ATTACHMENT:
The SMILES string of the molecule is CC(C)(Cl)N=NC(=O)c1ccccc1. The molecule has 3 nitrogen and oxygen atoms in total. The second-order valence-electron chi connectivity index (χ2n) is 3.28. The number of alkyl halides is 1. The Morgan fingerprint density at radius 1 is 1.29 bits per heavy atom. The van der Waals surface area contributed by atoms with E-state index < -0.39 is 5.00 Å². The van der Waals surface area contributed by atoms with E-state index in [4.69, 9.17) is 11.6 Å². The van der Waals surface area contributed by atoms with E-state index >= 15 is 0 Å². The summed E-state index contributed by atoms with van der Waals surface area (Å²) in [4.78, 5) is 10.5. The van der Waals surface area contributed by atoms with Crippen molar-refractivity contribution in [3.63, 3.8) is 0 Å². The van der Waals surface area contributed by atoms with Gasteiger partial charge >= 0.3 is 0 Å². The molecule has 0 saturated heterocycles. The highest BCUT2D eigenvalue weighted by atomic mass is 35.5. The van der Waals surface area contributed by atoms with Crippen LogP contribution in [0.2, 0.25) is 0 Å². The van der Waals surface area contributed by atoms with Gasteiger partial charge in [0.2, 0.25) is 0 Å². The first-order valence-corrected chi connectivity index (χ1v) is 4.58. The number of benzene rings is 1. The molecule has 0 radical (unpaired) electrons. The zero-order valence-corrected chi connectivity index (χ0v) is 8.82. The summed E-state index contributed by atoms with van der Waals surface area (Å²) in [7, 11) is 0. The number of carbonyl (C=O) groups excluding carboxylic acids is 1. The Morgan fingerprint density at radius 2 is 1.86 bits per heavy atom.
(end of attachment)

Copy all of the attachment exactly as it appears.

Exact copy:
The SMILES string of the molecule is CC(C)(Cl)N=NC(=O)c1ccccc1. The molecule has 3 nitrogen and oxygen atoms in total. The second-order valence-electron chi connectivity index (χ2n) is 3.28. The number of alkyl halides is 1. The Morgan fingerprint density at radius 1 is 1.29 bits per heavy atom. The van der Waals surface area contributed by atoms with E-state index < -0.39 is 5.00 Å². The van der Waals surface area contributed by atoms with E-state index in [4.69, 9.17) is 11.6 Å². The van der Waals surface area contributed by atoms with E-state index >= 15 is 0 Å². The summed E-state index contributed by atoms with van der Waals surface area (Å²) in [4.78, 5) is 10.5. The van der Waals surface area contributed by atoms with Crippen molar-refractivity contribution in [3.63, 3.8) is 0 Å². The van der Waals surface area contributed by atoms with Gasteiger partial charge >= 0.3 is 0 Å². The molecule has 0 saturated heterocycles. The highest BCUT2D eigenvalue weighted by atomic mass is 35.5. The van der Waals surface area contributed by atoms with Crippen LogP contribution in [0.2, 0.25) is 0 Å². The van der Waals surface area contributed by atoms with Gasteiger partial charge in [0.2, 0.25) is 0 Å². The first-order valence-corrected chi connectivity index (χ1v) is 4.58. The number of benzene rings is 1. The molecule has 0 radical (unpaired) electrons. The zero-order valence-corrected chi connectivity index (χ0v) is 8.82. The summed E-state index contributed by atoms with van der Waals surface area (Å²) in [7, 11) is 0. The number of carbonyl (C=O) groups excluding carboxylic acids is 1. The Morgan fingerprint density at radius 2 is 1.86 bits per heavy atom.